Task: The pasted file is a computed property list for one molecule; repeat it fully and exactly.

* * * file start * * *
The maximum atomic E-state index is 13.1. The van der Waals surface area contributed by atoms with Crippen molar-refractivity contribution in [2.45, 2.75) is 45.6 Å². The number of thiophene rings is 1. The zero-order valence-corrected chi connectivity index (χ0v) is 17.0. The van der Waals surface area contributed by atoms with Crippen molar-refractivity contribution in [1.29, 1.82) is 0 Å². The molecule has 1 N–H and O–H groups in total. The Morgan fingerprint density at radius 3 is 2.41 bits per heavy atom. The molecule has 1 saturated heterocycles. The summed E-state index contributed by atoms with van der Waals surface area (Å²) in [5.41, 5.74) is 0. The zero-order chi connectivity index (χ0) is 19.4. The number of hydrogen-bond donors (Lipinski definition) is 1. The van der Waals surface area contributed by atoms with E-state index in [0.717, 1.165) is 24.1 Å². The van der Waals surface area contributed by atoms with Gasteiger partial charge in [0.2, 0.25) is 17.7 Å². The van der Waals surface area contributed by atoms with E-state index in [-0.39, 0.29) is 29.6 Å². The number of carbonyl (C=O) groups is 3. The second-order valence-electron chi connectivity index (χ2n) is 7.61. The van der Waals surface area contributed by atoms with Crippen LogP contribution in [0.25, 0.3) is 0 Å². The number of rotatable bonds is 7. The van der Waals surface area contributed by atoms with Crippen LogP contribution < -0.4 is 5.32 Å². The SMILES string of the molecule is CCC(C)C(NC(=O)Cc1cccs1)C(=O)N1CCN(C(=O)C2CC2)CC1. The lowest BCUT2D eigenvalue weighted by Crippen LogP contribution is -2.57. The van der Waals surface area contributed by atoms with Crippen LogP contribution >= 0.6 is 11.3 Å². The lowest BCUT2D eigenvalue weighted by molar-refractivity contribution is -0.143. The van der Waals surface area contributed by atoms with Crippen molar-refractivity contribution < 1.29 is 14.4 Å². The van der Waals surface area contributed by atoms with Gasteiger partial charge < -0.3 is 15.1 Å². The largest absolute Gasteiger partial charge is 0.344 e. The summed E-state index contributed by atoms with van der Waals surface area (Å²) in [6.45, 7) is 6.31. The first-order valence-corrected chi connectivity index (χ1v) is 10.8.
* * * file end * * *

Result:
The maximum atomic E-state index is 13.1. The van der Waals surface area contributed by atoms with Crippen molar-refractivity contribution in [2.45, 2.75) is 45.6 Å². The number of thiophene rings is 1. The zero-order valence-corrected chi connectivity index (χ0v) is 17.0. The van der Waals surface area contributed by atoms with Crippen molar-refractivity contribution in [1.29, 1.82) is 0 Å². The molecule has 1 N–H and O–H groups in total. The Morgan fingerprint density at radius 3 is 2.41 bits per heavy atom. The molecule has 1 saturated heterocycles. The summed E-state index contributed by atoms with van der Waals surface area (Å²) in [5.41, 5.74) is 0. The zero-order chi connectivity index (χ0) is 19.4. The number of hydrogen-bond donors (Lipinski definition) is 1. The van der Waals surface area contributed by atoms with E-state index in [0.717, 1.165) is 24.1 Å². The van der Waals surface area contributed by atoms with Gasteiger partial charge in [0.2, 0.25) is 17.7 Å². The van der Waals surface area contributed by atoms with E-state index in [-0.39, 0.29) is 29.6 Å². The number of carbonyl (C=O) groups is 3. The second-order valence-electron chi connectivity index (χ2n) is 7.61. The van der Waals surface area contributed by atoms with Crippen LogP contribution in [0.25, 0.3) is 0 Å². The number of rotatable bonds is 7. The van der Waals surface area contributed by atoms with Crippen LogP contribution < -0.4 is 5.32 Å². The SMILES string of the molecule is CCC(C)C(NC(=O)Cc1cccs1)C(=O)N1CCN(C(=O)C2CC2)CC1. The lowest BCUT2D eigenvalue weighted by Crippen LogP contribution is -2.57. The van der Waals surface area contributed by atoms with Crippen LogP contribution >= 0.6 is 11.3 Å². The lowest BCUT2D eigenvalue weighted by molar-refractivity contribution is -0.143. The van der Waals surface area contributed by atoms with Crippen molar-refractivity contribution < 1.29 is 14.4 Å². The van der Waals surface area contributed by atoms with Gasteiger partial charge < -0.3 is 15.1 Å². The largest absolute Gasteiger partial charge is 0.344 e. The summed E-state index contributed by atoms with van der Waals surface area (Å²) in [6.45, 7) is 6.31. The first-order valence-corrected chi connectivity index (χ1v) is 10.8.